To identify and define the problem, Section 143 of the Environmental Protection Act (1990) formally authorises the Secretary of State (at the moment under the control of the Department for the Environment, Transport and the Regions) to make regulations specifying contaminative uses of land and prescribing the form of registers and the particulars to be included in them. Local authorities would then have the responsibility of maintaining such registers and making them available to the public free of charge. Section 143 also defines a list of 16 possible contaminative uses ranging from dry cleaning operations to gasworks.

Although Section 143 has never been implemented in its original form (because of fears of a land blight), this use-based approach provides a succinct starting point for a site categorisation system although it has now been superseded by a risk-based approach in the Environment Act (1995).

It should be noted that the compilation of registers of contaminated sites, using a risk-based approach, is ongoing and not all sites have been classified. However, it would be prudent to contact the local authority to ascertain if the site has been identified as contaminated. In any case, the desk study information should identify what contaminative uses have been carried out on site in the past; ideally this should have already been done before any site work commences if the guidelines given in BS5930 have been followed.

If the site is not yet registered and a desk study cannot be carried out, it should be assumed the site is contaminated and precautions suitable to a red site be adopted as shown in Figure 2. In addition, the health & safety aspects of the site can then be reviewed as the work is being carried out and, if necessary, more suitable precautions taken.

Where a desk study has been undertaken the contaminative use can more easily be ascertained and the site classified using Section 143.

However it is worth noting that Section 143 does not, in its original form, offer a risk-based assessment of a site, and the site is solely classified according to its previous use or uses with no account taken of the extent of such a use or when it ceased.A recent case found that a garage, where the fuel tanks were removed some time ago, showed little hydrocarbon contamination due to the processes of natural attenuation. Therefore, in addition to the schedules given in Section 143, a basic risk assessment approach should be adopted. Simple questions such as those below would assist with site classification:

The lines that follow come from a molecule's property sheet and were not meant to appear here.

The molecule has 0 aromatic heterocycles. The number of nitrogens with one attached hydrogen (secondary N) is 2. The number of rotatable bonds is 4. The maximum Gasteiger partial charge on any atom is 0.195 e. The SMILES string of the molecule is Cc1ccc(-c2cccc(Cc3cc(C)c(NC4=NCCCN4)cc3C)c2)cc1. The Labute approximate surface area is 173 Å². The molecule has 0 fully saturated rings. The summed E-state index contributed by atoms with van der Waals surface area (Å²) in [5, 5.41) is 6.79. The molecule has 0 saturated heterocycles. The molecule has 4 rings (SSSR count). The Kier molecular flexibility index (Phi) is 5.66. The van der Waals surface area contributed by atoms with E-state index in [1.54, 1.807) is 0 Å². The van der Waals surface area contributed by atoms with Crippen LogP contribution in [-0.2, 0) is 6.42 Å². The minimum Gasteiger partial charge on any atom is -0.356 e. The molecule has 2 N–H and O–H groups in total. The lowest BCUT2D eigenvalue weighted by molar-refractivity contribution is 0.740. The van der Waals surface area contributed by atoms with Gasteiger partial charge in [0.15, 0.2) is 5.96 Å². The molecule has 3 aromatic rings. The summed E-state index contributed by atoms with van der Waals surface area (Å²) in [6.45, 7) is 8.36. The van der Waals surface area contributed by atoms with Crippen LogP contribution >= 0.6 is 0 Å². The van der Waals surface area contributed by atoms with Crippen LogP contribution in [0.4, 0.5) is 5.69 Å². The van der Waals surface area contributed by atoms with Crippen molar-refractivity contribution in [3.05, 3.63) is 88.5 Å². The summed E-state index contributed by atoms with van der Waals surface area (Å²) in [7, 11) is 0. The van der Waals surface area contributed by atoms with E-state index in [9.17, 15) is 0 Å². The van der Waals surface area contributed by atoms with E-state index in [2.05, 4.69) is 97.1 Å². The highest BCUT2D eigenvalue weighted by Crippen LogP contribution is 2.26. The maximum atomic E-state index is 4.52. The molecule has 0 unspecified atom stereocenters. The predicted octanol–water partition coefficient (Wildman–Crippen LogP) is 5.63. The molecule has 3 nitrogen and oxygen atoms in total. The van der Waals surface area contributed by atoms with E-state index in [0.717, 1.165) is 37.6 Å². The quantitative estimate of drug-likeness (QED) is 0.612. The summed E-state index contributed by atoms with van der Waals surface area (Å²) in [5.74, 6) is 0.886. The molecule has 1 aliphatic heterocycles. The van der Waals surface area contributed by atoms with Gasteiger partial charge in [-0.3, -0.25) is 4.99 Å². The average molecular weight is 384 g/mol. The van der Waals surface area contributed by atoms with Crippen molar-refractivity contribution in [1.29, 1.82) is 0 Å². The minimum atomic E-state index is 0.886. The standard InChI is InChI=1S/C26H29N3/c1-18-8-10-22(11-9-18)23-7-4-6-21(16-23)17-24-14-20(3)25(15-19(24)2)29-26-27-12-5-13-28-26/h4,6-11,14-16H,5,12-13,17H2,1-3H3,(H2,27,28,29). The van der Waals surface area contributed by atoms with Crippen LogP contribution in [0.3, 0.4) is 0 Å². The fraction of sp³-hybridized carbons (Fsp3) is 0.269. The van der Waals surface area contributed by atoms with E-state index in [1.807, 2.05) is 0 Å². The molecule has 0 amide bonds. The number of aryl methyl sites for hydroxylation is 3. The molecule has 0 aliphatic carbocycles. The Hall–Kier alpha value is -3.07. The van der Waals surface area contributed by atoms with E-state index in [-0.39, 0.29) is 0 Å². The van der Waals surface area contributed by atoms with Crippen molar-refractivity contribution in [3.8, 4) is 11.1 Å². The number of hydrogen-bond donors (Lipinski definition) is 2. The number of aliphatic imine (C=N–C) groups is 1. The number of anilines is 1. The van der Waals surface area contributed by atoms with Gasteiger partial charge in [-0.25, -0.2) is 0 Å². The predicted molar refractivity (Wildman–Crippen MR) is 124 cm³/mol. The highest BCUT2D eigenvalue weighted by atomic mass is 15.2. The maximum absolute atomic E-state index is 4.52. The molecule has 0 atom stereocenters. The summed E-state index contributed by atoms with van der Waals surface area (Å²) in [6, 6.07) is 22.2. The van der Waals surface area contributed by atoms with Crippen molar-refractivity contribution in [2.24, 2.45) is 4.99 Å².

Are the general public allowed access to the site? Presumably, if the public have access, then the site or at least the near surface should be free of contamination.

Is the site obviously contaminated? It is astonishing the number of sites where site operatives, engineers and others have turned up only to find the site covered with asbestos, pools of unknown liquids on what has been classified as a 'green site'. A simple site visit, which should have been carried out during a desk study would alleviate this problem.

Is the site in use by the operator? If the site is still in use (and assuming hazardous processes occur on the site which would identify it as red) then under health and safety legislation, procedures must be in place for the site users. It could then be assumed that the site investigation team would not need to provide, to the same extent, the health and safety equipment required for a non-occupied red site.

Site safety equipment

The BDA guidelines suggest a three-tier system for site safety equipment based on the classification of green, yellow and red sites given in SISG 4. The categorisation scheme proposed here recommends an additional category of amber, in between yellow and red, such that the classification for inclusion as a yellow site is not as onerous as at present, while for red, it has become more onerous.

As a minimum for all sites, including green, a basic level of simple safety measures such as the provision and use of gloves and hard hats.

All sites should have washing facilities even if this means a static water supply, soap and towels. The most extensive protection is identified on red sites where full personal protection will be required (disposable overalls, waterproofs and boots, face masks) as well as fully functional decontamination units. Details of the personal protective equipment is given in Table 2 above.


It is hoped that this proposed categorisation system is more workable than the previous method and that site safety is no longer left to chance as it has been in the past. Nevertheless, site safety is not the sole responsibility of the site investigation contractor but also the consultant and client in providing all the necessary information (either as a desk study or site risk assessment) to enable the contractor to provide the necessary level of protection for their staff.


Guidelines for the Safe Investigation by Drilling of Landfills and Contaminated Land: Site Investigation in Construction, Volume 4. 1993.

British Drilling Association: Guidance Notes for the Safe Drilling of Landfills and Contaminated Land.1992

BS5930: Code of Practice for Site Investigations, British Standards Institute, 1999.